As a fugitive, Pushpe was still making woodcarvings at his brother’s workshop in Ampara. He was highly sought after among homes, for his experimental work. He had by this time, realised the consequences of the uprising: a violent loss of lives, rather than the promised structural transformation. He had witnessed the elaborate mechanism of killing those employed by both the JVP and the Sri Lankan army, as well as the rising violence of LTTE. He watched helplessly, as the the notorious “necklace”, a garland of burning tyres was used to asphyxiate the rebels and suspects.
In our conversation, Pushpe recalled:
“Many thousands disappeared and were killed both in the war and the uprising. After 15 years, being an ex-JVPer and an active artist, I joined an institute in Colombo to do a postgraduate diploma in archaeology. The assignment was about dating dead bodies. I couldn’t escape the flashbacks. I wondered – how would someone find and date the dead bodies of my contemporary youth, who disappeared, and the people who were massacred in the war in North? It will be under the burnt tyres with engine oil, in mixed, decaying, charred clothes. You wouldn’t find the typical succession of insects, other creatures and decaying patterns – you would need a different theory to explain and date them.”
Political art in Sri Lanka
Pushpe returned to Colombo and obtained a formal education at the Institute of Aesthetic Studies, University of Kelaniya, in 1997. When his art was exhibited in Colombo, Pushpe became one of the early artists in the contemporary visual art scene in Sri Lanka, which has been described as a “1990s trend” by the eminent art historian and artist Jagath Weerasinghe.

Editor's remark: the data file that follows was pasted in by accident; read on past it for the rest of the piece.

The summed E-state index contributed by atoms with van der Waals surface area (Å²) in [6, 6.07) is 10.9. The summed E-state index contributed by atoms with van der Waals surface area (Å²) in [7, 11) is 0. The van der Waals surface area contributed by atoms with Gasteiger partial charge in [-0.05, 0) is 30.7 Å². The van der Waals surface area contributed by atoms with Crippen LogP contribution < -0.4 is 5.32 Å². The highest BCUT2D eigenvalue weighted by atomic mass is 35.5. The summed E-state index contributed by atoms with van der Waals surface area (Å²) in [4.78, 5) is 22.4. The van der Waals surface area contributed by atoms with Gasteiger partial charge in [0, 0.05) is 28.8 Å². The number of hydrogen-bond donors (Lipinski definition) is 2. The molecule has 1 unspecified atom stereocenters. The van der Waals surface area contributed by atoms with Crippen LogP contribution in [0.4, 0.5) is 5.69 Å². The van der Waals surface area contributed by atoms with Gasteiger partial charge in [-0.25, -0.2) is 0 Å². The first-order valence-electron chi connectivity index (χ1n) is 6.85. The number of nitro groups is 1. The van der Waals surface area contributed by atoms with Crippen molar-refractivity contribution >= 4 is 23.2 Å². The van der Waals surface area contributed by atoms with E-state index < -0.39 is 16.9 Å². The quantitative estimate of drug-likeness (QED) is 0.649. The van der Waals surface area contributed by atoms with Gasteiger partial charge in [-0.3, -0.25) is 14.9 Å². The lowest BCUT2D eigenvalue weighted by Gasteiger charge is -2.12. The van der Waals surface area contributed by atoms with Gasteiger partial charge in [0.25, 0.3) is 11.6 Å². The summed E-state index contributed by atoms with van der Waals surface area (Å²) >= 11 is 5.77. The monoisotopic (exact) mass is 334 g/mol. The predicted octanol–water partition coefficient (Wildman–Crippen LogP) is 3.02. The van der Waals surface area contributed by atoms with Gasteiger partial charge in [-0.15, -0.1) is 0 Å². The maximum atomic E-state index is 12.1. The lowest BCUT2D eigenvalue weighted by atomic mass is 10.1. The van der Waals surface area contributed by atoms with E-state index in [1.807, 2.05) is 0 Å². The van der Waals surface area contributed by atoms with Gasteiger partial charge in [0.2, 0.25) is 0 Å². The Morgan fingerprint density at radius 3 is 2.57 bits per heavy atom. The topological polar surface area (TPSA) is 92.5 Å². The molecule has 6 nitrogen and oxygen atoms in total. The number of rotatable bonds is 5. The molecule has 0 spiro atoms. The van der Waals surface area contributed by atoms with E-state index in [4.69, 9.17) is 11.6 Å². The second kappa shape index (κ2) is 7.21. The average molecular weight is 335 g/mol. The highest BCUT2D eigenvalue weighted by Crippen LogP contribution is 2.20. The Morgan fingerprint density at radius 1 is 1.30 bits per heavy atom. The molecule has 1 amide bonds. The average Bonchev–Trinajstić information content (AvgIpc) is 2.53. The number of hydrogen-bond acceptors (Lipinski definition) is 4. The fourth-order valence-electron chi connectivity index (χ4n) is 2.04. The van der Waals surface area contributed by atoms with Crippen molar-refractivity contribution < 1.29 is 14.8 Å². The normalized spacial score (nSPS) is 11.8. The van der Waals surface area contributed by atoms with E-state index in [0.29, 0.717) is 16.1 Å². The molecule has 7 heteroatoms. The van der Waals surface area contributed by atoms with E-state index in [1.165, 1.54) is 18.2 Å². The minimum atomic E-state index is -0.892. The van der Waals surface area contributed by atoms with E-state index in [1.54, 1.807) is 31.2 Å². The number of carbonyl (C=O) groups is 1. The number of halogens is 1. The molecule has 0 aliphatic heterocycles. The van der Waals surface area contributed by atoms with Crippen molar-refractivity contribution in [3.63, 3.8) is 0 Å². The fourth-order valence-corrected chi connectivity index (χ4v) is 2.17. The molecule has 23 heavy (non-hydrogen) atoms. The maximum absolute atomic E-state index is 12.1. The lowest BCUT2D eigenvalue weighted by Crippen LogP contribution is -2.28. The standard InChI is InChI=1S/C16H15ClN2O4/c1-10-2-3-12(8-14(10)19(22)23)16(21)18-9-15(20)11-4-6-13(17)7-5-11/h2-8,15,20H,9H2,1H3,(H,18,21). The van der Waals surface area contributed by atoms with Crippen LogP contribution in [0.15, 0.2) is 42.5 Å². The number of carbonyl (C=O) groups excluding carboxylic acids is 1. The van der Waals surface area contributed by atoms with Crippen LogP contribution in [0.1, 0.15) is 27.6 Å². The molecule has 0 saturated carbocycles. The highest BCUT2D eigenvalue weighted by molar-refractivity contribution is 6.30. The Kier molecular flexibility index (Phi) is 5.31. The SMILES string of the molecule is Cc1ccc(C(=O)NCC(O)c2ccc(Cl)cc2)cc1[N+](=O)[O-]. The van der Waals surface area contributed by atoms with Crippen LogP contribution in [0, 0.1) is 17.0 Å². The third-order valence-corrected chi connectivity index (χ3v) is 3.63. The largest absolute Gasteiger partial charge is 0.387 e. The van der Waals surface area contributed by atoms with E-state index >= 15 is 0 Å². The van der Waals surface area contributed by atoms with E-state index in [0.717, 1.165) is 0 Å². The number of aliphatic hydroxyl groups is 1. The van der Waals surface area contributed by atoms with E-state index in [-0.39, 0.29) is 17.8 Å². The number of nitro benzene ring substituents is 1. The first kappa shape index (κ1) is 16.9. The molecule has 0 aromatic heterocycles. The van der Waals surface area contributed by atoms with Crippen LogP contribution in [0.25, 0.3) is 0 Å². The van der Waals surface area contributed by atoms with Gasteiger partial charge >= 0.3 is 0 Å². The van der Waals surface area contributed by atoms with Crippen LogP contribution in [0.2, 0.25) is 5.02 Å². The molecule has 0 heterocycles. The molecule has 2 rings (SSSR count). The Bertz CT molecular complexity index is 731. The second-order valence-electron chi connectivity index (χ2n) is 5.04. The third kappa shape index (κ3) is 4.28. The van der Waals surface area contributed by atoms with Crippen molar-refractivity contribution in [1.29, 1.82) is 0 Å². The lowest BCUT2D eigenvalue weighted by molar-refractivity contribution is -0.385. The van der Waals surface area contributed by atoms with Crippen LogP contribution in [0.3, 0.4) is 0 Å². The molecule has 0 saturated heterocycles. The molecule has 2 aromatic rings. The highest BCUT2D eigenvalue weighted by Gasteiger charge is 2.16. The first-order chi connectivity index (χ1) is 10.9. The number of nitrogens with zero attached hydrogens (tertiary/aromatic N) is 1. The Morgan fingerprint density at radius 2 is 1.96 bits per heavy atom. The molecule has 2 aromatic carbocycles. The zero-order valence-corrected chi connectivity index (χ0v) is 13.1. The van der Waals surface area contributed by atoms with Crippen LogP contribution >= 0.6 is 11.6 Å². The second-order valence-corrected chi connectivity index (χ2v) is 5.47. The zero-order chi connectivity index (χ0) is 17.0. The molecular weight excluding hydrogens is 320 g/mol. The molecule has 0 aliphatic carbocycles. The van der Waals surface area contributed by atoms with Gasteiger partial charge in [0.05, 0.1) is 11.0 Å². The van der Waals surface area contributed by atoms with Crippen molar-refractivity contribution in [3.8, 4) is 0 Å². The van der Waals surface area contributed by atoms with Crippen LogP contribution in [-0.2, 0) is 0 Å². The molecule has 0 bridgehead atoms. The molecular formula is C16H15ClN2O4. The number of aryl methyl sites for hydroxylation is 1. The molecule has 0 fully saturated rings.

Weerasinghe, artist Anoli Perera and many others contributed to this trend, creating a new paradigm of artistic practice under the institution named Theertha Artists’ Collective based in Colombo. A vivid turn to the political underpinned the visual arts at Theertha. The political undercurrents and appeals of these artworks subsumed the individual self, socio-cultural traditions, and politico-public encounters of violence.
According to Weerasinghe, Pushpe is conscious of the socio-cultural underpinnings that form his existence as a painter – this is evident in some of his famous works, such as his series titled Goodwill Hardware and Barbed Wire, which stand in testimony to Pushpe’s quest to re-fashion culture in the time of civil war and its aftermath. He fuses the sublime and bizarre, innocuous and injurious, the colourful and banal to engender a sense of sarcasm.
The motif of a knot, borrowed from the woodcarvings in the Ambekka Devalaya in Kandy, appears on the surface of Barbed Wire. The knotty barbs, in a frame that appears normal otherwise, unsettles the usual grammar of viewership and art appreciation. Pushpe also scatters fine dots in his works to symbolise the vocation of woodcarving by the caste of carpenters of Sri Lanka.
Violence appears frequently in Pushpe’s works: in Excavation, he puts a burnt tyre at the centre of the canvas. In Wall Plug, Pushpe paints a colourful pond with the famous Lankan flower Niyangala (Gloriosa Superba/Glory Lily/Poison Flame). The beautiful flowers have poisonous roots, which Pushpe had seen consumed by the distressed victims of the ravaged Lankan countryside.
In his rendering of Sri Lanka, Pushpa disturbs the fixed notions of history, politics, and art.
Pushpe’s Lanka comes to India in a show of his select works, titled Dissonant Images, at the gallery Exhibit 320 in New Delhi.
Dev Pathak teaches sociology at South Asian University and researches on performance arts in Sri Lanka.